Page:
health; one of the most common measures of overall health in US national and state health surveys is the percentage of people with fair or poor self-reported health.
  • The association of the word “health” with “health care” is so strong that it creates a conflation of “health care policy” with “health policy” that is impossible to break at times (1,13). This may be due in part to the size and powerful influence of the health care sector on public policy.

Well-Being Is Not Just Physical Health

Although physical health and well-being are related, this relationship is much weaker than might be expected (17). The association between subjective health and life satisfaction is somewhat stronger but still far from unitary. For example, in a study based on nationally representative samples from the 32 countries that participated in the first 6 rounds of the European Social Survey, self-reported health ratings explained, on average, about 9% of the individual-level variance in life satisfaction; in no country did it explain more than 15% of the variance (18).

Subjective well-being is a broad category of phenomena that includes people’s emotional responses, levels of satisfaction in various domains, and global judgments of life satisfaction (17). It is not just the absence of mental illness; in fact, subjective well-being is a different psychological construct (19). Numerous scales have been created to measure subjective well-being, and these scales correlate to a great extent (17). “Flourishing,” a multicomponent construct that represents the state of complete mental health, is a widely accepted measure of subjective well-being (19). Although less robust than a multicomponent scale, both self-reported happiness and life satisfaction are also considered to be indicators of well-being (20).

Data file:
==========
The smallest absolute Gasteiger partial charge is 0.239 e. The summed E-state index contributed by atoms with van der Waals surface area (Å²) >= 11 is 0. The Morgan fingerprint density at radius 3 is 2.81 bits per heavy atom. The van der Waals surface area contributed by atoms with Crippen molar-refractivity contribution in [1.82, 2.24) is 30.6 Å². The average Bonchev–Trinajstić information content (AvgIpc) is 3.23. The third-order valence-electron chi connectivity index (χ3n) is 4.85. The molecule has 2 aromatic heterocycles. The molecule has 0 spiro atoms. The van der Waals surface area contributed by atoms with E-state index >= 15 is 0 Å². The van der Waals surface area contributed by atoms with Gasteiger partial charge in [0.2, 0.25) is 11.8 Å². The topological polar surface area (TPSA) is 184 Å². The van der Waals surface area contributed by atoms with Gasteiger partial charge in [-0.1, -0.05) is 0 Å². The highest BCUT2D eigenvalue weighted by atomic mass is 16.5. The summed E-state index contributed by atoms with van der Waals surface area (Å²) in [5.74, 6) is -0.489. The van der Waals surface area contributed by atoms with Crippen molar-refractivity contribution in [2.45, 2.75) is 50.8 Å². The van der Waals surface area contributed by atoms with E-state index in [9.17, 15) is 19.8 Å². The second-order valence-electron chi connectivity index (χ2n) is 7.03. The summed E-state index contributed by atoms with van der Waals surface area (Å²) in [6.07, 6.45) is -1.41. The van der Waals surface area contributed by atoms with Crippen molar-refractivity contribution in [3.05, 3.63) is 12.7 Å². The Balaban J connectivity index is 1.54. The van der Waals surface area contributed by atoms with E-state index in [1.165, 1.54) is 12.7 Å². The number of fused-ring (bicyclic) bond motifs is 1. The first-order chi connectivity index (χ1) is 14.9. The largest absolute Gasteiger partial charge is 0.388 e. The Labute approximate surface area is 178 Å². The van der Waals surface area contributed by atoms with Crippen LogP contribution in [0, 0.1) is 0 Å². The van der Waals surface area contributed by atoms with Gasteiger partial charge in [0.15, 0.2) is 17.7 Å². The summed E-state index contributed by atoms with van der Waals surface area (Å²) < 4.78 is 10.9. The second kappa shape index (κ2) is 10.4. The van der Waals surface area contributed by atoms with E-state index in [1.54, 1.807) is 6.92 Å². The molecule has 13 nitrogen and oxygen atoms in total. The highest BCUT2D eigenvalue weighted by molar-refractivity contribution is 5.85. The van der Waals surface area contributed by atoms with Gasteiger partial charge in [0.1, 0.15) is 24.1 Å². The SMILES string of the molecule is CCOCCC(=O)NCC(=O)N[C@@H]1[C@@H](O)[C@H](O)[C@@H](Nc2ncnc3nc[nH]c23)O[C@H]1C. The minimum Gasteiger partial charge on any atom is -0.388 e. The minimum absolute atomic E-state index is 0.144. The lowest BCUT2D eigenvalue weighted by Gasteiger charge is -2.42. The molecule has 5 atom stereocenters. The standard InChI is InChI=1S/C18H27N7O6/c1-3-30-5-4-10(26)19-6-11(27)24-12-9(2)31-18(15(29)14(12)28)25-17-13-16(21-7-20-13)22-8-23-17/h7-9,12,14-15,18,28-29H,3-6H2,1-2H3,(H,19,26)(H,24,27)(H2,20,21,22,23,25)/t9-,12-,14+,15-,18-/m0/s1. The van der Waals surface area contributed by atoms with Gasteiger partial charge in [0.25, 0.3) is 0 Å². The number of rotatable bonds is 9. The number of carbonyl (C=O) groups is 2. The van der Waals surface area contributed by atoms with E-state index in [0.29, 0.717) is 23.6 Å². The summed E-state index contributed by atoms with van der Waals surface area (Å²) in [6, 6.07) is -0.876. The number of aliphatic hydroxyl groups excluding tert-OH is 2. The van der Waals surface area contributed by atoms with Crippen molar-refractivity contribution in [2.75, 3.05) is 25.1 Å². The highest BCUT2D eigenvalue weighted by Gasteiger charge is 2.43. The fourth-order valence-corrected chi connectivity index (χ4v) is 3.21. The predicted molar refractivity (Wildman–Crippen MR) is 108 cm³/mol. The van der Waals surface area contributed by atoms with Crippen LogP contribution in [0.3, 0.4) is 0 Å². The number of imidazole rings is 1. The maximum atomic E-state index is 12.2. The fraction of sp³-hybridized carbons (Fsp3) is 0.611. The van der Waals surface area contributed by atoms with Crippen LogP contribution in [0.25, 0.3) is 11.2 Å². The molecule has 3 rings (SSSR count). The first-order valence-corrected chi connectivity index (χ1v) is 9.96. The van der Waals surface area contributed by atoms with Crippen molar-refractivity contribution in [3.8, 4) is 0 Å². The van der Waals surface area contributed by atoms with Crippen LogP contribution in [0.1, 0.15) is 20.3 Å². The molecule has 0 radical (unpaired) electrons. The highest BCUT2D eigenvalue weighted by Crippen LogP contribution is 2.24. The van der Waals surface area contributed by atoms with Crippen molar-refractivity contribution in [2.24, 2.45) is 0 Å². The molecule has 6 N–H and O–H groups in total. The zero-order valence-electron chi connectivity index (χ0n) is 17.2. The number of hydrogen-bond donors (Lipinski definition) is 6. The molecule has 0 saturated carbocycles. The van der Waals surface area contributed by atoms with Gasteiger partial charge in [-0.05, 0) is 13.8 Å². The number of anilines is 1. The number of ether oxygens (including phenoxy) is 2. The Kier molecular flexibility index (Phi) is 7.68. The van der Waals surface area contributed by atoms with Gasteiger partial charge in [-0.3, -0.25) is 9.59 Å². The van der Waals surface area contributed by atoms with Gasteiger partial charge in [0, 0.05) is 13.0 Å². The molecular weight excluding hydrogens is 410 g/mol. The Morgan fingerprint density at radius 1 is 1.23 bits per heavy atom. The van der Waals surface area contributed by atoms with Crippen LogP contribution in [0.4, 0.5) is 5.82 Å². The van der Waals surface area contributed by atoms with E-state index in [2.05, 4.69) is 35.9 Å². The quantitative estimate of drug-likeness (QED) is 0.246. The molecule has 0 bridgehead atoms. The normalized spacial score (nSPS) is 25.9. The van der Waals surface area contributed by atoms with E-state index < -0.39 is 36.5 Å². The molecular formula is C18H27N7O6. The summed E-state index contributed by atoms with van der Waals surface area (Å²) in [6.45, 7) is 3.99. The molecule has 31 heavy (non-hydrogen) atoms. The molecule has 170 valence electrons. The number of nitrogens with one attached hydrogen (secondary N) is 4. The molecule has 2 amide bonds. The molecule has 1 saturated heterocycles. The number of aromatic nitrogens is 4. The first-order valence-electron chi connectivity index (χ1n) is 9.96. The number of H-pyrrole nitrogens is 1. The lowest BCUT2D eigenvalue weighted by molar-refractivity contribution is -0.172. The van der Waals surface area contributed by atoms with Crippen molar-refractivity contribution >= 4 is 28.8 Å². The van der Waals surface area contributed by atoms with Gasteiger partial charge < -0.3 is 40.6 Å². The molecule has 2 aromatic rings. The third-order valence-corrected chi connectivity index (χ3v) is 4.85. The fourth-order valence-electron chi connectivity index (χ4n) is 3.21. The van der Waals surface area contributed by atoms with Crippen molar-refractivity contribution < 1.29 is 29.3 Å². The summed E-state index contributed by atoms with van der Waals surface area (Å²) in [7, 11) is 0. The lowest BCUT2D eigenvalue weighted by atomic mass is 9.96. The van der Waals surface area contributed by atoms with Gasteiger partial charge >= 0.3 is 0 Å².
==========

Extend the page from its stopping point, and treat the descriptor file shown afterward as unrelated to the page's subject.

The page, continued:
Well-Being Is Associated With Positive Social Policies

Evidence is clear that policies from diverse sectors — law, economics, public safety, and education, to name a few — affect well being. Diener et al (22) observed that the happiest nations are economically developed and relatively wealthy, perhaps because the basic needs and desires of citizens are met to a larger extent in rich nations than in poorer nations. However, Diener et al also summarized the results of multiple studies listing several other modifiable characteristics of societies that have high levels of well-being. These societies have the following qualities:

  • Strong rule of law and human rights
  • Low rates of corruption
  • Efficient and effective government
  • Progressive taxation
  • Income security programs, including adequate pensions, unemployment benefits, and support for the ill and disabled. They
    also have active public employment policies, including job training, employment incentives, and direct job creation.
  • Political freedoms, with property rights, employment laws, and sound money
  • Generous unemployment policies
  • More healthful natural environments, for example, clean air and ample green space


(1) “Well-Being in All Policies”: Promoting Cross-Sectoral Collaboration to Improve People’s Lives. [PubMed Abstract] [Full Text HTML] [Full Text PDF]. Prev Chronic Dis. 2016 Apr 14;13:E52. doi: 10.5888/pcd13.160155.

(2) Linguistic relativity from Wikipedia accessed 3-11-2018